President Obama’s visit to Puerto Rico, the first official state visit by a president in five decades, has been widely recognized as an attempt to reach out to voters back home, where winning the Latino vote is a key part of Obama’s re-election strategy. What’s still unclear is whether his visit, the latest in a line of high-profile speeches and symbolic gestures aimed at keeping his name in front of Latino voters, can substitute for the substantive reforms that Latino have been pushing for.
New poll numbers released this week from Latino Decisions show that immigration now tops worries about the economy and jobs as well as education as Latino voters’ main concerns. For the first time in recent months more than half—51 percent—of respondents said immigration reform and the DREAM Act were the most important issues facing the Latino community, while 18 percent of respondents claimed education, and another 18 percent claimed unemployment and job creation were their chief concerns.
Immigration reform advocates say these findings should be instructive for both parties as the country barrels toward the 2012 election season.
“These are remarkable findings. It shows that immigration is the top priority among Latinos, and why this is the case. This issue is personal. It’s about family, future and full acceptance,” said Frank Sharry, executive director of America’s Voice, the immigration reform advocacy group.
“Democrats should be concerned about the growing disillusionment among Latino voters regarding the party’s commitment to change in the area of immigration policy. While they’re in much better political position than Republicans, they must deliver on their promises of immigration reforms if they expect Latino voters to deliver for them.”
The calls from the immigrant community, and their congressional allies, have been clear. Rep. Luis Gutierrez of Illinois has led the Congressional Hispanic Caucus with calls for President Obama to stop the deportation of students who would otherwise be eligible for DREAM Act, which narrowly failed to pass Congress last December.
“The President obviously sees his visit to Puerto Rico as part of a larger Latino voter outreach strategy for 2012, but one of the most important, concrete steps he can take to show Latino voters he is on their side is to stop deporting DREAM Act students,” said Gutierrez. “Right away. Today.”
“Latinos who turn out in November 2012 are going to vote two to one for Obama,” said Louis Desipio, a professor of political science and Chicano and Latino studies at the University of California, Irvine. “Obama can take the Latino vote for granted in some sense, but he shouldn’t take turnout for granted.”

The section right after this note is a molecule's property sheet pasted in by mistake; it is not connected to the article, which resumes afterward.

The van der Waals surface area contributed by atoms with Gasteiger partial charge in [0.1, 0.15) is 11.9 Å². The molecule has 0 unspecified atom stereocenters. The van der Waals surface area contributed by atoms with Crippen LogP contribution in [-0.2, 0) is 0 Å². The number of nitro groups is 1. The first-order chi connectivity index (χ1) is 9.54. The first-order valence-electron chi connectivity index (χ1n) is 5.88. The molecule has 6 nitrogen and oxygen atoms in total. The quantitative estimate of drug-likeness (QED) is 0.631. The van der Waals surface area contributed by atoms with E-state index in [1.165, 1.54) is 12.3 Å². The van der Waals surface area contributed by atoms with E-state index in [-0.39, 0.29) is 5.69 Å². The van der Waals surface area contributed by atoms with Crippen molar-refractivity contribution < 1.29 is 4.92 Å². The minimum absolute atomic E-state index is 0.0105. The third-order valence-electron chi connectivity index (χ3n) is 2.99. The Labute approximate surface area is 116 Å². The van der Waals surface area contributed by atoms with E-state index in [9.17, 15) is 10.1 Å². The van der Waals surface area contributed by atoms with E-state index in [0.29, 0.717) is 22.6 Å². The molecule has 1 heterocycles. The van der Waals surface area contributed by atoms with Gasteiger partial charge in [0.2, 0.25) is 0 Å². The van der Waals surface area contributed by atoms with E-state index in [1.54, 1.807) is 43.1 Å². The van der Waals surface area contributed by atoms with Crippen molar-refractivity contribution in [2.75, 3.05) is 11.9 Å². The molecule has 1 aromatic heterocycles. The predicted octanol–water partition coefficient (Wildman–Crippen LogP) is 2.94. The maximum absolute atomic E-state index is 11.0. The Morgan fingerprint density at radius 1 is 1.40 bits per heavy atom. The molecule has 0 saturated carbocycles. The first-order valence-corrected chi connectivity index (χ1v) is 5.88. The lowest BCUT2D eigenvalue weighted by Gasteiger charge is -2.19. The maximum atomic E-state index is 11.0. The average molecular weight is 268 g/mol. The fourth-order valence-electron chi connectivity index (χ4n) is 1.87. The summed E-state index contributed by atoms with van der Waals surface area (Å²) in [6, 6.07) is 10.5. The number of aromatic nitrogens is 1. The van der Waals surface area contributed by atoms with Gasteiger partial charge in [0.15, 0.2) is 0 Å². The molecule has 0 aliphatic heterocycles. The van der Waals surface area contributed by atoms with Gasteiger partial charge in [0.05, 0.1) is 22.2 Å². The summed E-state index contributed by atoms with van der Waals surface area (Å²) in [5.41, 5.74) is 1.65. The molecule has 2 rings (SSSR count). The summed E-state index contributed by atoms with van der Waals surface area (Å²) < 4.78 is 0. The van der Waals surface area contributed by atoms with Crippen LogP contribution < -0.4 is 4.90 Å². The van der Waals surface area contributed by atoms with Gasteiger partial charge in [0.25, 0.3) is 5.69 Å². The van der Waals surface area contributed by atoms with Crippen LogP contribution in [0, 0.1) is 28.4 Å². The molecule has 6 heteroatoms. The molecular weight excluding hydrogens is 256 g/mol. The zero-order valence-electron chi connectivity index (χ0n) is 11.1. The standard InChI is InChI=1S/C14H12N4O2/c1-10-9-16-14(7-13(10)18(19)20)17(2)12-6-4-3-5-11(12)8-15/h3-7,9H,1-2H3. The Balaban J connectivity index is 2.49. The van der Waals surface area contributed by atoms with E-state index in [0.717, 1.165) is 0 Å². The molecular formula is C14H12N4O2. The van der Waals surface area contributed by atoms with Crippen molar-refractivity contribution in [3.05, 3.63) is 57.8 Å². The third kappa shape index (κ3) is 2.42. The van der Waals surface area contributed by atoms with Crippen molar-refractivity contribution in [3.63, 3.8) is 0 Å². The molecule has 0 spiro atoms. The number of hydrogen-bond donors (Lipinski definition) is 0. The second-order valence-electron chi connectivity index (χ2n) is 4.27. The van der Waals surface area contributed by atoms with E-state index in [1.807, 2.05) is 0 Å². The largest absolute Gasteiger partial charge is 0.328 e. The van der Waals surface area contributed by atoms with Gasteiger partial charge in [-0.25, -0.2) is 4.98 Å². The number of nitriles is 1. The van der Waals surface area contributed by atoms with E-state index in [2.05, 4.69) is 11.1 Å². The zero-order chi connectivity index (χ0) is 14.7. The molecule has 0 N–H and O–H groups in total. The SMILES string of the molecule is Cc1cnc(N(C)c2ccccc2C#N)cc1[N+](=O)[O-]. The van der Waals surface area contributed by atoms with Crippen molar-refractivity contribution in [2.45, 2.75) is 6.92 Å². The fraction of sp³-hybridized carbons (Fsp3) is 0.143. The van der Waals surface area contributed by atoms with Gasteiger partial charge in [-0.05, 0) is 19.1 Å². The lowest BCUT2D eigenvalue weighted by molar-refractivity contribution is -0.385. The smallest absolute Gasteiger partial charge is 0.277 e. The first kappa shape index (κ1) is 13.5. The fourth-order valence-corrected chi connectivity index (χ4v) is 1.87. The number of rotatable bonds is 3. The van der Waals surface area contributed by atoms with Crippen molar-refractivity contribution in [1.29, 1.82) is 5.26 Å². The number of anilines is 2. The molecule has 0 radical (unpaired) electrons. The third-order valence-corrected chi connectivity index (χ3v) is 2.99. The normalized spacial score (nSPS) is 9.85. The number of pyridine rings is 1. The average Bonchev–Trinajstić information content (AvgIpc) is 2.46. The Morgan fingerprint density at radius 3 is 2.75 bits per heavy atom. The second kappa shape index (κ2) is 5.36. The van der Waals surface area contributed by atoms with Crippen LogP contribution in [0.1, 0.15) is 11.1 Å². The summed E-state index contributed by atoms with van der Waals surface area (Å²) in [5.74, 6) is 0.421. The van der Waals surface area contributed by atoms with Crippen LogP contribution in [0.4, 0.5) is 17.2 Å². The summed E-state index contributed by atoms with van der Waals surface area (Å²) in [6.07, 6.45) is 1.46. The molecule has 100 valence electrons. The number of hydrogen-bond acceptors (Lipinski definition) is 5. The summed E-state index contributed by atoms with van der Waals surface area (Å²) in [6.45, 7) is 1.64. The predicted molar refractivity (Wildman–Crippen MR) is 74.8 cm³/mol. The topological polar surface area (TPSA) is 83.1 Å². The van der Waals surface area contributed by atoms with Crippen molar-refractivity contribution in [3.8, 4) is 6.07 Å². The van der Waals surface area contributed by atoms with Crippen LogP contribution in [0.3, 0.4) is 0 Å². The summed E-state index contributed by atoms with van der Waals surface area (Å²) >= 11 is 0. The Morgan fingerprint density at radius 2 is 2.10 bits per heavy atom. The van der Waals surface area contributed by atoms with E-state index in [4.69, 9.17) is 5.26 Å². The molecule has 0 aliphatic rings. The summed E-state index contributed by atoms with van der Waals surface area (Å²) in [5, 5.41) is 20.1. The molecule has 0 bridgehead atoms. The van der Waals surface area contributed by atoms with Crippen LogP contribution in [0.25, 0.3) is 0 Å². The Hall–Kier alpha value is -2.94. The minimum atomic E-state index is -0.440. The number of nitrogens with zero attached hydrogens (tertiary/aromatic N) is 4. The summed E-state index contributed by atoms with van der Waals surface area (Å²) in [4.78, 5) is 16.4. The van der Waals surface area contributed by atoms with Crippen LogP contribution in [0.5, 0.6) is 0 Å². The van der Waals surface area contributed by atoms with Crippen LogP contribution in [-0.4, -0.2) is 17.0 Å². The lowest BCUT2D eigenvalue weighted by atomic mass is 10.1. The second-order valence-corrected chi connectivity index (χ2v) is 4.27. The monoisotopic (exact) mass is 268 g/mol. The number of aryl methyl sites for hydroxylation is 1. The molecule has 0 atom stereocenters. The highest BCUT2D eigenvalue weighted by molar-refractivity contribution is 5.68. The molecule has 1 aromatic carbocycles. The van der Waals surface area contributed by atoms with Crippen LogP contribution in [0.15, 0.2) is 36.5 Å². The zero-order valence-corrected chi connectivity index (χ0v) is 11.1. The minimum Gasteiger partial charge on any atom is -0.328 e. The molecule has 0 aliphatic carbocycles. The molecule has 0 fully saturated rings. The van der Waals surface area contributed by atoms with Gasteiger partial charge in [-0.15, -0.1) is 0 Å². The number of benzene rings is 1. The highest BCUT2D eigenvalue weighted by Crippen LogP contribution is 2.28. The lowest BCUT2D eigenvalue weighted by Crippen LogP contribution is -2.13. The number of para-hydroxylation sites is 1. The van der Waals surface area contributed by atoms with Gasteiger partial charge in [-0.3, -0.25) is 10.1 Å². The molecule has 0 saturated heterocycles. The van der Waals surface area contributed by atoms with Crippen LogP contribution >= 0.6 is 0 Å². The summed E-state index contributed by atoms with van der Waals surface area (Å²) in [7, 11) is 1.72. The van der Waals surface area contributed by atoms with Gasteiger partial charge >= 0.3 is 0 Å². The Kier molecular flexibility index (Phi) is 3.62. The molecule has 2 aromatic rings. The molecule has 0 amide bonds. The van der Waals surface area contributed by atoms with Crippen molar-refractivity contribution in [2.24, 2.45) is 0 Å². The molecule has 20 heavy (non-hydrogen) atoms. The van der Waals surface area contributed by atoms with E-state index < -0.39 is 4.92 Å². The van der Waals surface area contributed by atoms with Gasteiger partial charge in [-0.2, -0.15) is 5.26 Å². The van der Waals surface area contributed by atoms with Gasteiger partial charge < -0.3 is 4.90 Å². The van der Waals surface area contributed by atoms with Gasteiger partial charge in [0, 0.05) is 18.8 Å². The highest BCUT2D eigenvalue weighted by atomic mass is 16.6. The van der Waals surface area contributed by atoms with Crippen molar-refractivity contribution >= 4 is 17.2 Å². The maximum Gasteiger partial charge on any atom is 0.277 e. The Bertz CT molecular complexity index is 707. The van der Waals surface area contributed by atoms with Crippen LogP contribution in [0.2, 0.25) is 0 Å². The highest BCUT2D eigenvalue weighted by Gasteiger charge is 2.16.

Desipio said that Latinos will vote in higher numbers in 2012 because of simple demographic shifts, but that it’s unclear whether Obama can or will really leverage the full capacity of the Latino community.
“If Latinos are frustrated in 2012 as they tentatively are now regarding the non-movement on immigration, that might mean a lower increase in turnout. What he needs to do is energize Latino communities to turn out.”
This year Obama’s overtures to Latino communities have been a series of speeches and White House gatherings around immigration. Back in May, Obama headed to El Paso, Texas, to give a speech on the need for immigration reform. It left many immigration reform watchers nonplussed. That speech was preceded by a series of White House meetings on immigration in April, one with Latino celebrities like Eva Longoria and America Ferrera and another with what the White House called “immigration stakeholders.” However, absent from the meeting were representatives from actual immigrant communities or those who advocate for immigration reform. The White House chose to invite a handful of mayors and governors and executives from Cargill, Facebook and JP Morgan Chase instead.
“While we appreciate the President’s effort to keep immigration reform on the national agenda, his actions belie his intent,” Pablo Alvarado, director of the National Day Laborer Organizing Network said at the time. “If the President genuinely wanted to fix the broken immigration system, he would respond to the growing chorus of voices calling for the suspension of the Secure Communities program and move to legalize instead of further criminalize our immigrant communities.”
Other immigrant rights advocates agree.
“As of right now, Obama’s speeches are all we have. We have not seen results yet,” said Ben Monterroso, the executive director of Mi Familia Vota, a Latino voter outreach group. “But, from the other side all we have is attacks, which are more hurtful than anything else.”
“I don’t know if the community is going to just back up Obama just because we don’t have a better alternative,” Monterroso added. “I think our community is smarter than that.”